and marked 'Postpaid.' When stamps
wcro flrst used in tho United States
they were of two denominations, five
and ten cents. In 1851 they wero re
placed by the one, three and twelve
cent stamps. In 1S35 tho ten-cent
stamp was Issued, and soon after a
complete series from five-cent up to
ninety cents." Tho speaker then re
ferred to tho recent stamp chain fraud
of an Illinois German, and It was esti
mated that ho had gathered, In no less
than 100,000,000 stamps."
WHAT FOLKS TALK ABOUT.
A Physician Who Has Taken Notes of
tho Words .Host Commonly Used.
From tho Cleveland Leader.
A certain physician of this city who
never neglects an opportunity to study
the tralta of tho people among whom
his business takes him, has been mak
ing somo observations recently that
may servo as a basis for estimating
tho character of tho average modern
"I havo to travel on street cars a
good deal," the physician said in ex
plaining his course of procedure, "and
I hear all kinds of people talk A short
tlmo ago I thought I would keep n
records of the words most frequently
ufaed within my hearing by people of
"I omit names, profanity and vul
garity, but otherwise this list, which
represent one week's street rar conver
sation, is absolutely correct. Here
then Is a summary of what married
men talk about:
"Dollars mentioned within my hear
ing, 407 times; business, 293; money,
Knows a Good
When It Sees
That is why the circulation of The
Tribune is constantly increasing, and
why we are able to state the following
FACT 1 TIlO TrllHlllO is dolivoroa to more homos and business plaoos
than any otnor Scranton newspaper.
FACT 2 The Tribune Is, without doubt, tho best advertising mo
diuin in Northeastern Pennsylvania.
FACT 3 TIlO Tribune prints more news and contains moro exolusivo
features than auy of its competitors.
FACT d The Tribune consists of 10 pnKQS daily, except Saturday,
upon which day a magniiicont 1(J nagO papor is issued.
FACT 5 The Tribune contains no boiler plato or "patent" mattor.
Every Hue ia carefully soleoted and well edited.
FACT C The Tribune has, since its birth, constantly sob tho paco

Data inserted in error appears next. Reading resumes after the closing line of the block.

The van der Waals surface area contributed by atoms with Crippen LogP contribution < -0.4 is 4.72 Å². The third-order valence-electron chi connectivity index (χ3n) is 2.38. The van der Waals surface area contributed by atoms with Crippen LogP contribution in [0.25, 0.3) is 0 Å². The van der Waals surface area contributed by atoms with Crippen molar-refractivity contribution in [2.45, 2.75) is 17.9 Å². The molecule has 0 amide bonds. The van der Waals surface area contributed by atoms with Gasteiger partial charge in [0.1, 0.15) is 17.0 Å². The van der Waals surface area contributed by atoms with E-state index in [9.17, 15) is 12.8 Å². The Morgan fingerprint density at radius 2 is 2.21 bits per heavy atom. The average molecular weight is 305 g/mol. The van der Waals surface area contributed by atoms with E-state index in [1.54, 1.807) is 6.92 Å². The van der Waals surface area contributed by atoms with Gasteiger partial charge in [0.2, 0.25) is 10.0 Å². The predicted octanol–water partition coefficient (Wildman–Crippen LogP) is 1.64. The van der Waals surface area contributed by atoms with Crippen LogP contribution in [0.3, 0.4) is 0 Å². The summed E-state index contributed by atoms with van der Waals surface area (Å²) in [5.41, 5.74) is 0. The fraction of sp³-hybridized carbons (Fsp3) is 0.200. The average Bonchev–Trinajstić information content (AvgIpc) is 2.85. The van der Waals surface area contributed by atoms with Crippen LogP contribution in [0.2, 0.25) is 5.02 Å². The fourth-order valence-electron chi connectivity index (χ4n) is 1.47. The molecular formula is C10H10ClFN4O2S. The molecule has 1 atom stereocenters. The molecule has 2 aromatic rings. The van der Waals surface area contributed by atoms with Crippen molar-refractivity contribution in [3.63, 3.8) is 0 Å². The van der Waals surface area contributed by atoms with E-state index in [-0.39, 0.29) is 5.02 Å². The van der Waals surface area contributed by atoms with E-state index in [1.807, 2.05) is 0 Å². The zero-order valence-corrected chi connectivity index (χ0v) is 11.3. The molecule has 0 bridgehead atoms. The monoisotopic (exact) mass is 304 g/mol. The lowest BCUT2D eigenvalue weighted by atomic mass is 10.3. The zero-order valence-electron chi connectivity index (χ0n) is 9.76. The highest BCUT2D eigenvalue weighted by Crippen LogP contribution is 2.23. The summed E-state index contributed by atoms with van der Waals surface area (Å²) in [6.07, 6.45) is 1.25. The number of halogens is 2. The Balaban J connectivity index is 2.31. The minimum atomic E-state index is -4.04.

in tho journalistio race in this section and today has out
distanced all competitors. The Tribune leads, the others
try to follow,
FACT 1 ThO Tribune is tho best nowspapor in tho state, outsido of
Philadelphia and Pittsburg. It costs but 50 cents a month,
delivered overy morning boforo breakfast. Subscribe HOW
and get tho best.
203; dollar, 194; stocks, 1631 bonds, 152;
Job, 81; son, 63; daughter, 111 wife,
4; literature, 0; music, 0; nirt, 0.
"Mhrrled women: She, 409J party,
326; dress, 324; splendid, 316; dollars,
291; trimming. 187; cards, 151; prize,
151; society, 130; baby, 129; clothes,
S4; weather, 02; rich, CQ; lovely, 69j
perfectly awful, 46; doctor, 43; medi
cine, 34; music, 6; literature, 0; nrt 0.
"Young men, umryarrtcd: Corker;
502; daisy, 467; girl' 416; beaut, 331;
fairy, 306; winner, 302; stunner, 284;
h'ummer, 251; dance, 104; party, 87;
old man, 83; light, 79; money, 72;,
dollars, CO; no-good, 42; cigarette, 31;
college, 1; literature, 0; muplc, 0;
"Young women, unmarried: Lovely,
509; Just-porfectly-lovcly, 491; horrid,
476; gorgeous, 403; fellow, 409; engag
ed, 387; dress, 371; stunning, 352; love,
295; party, 291; wear, 281; she, 206;
opera, 108; ring, 31; mamma, 28; papa,
16; music, 9; mother, 1; picture, 1;
poem, 1; art, 0.
"I Intend," th'o doctor concluded, "to
pursue this subject furtlior, and may
somo day bo able to give- additional
natures that will be interesting."
ON Tim MOVE. SO ARE
'5 IIS OKIE
Prices Right 305 Lacko. Ave.
are thoso by the handsomo largo steam
ships of tho
sailing every week day from New
York to OLD POINT COMFORT, VIR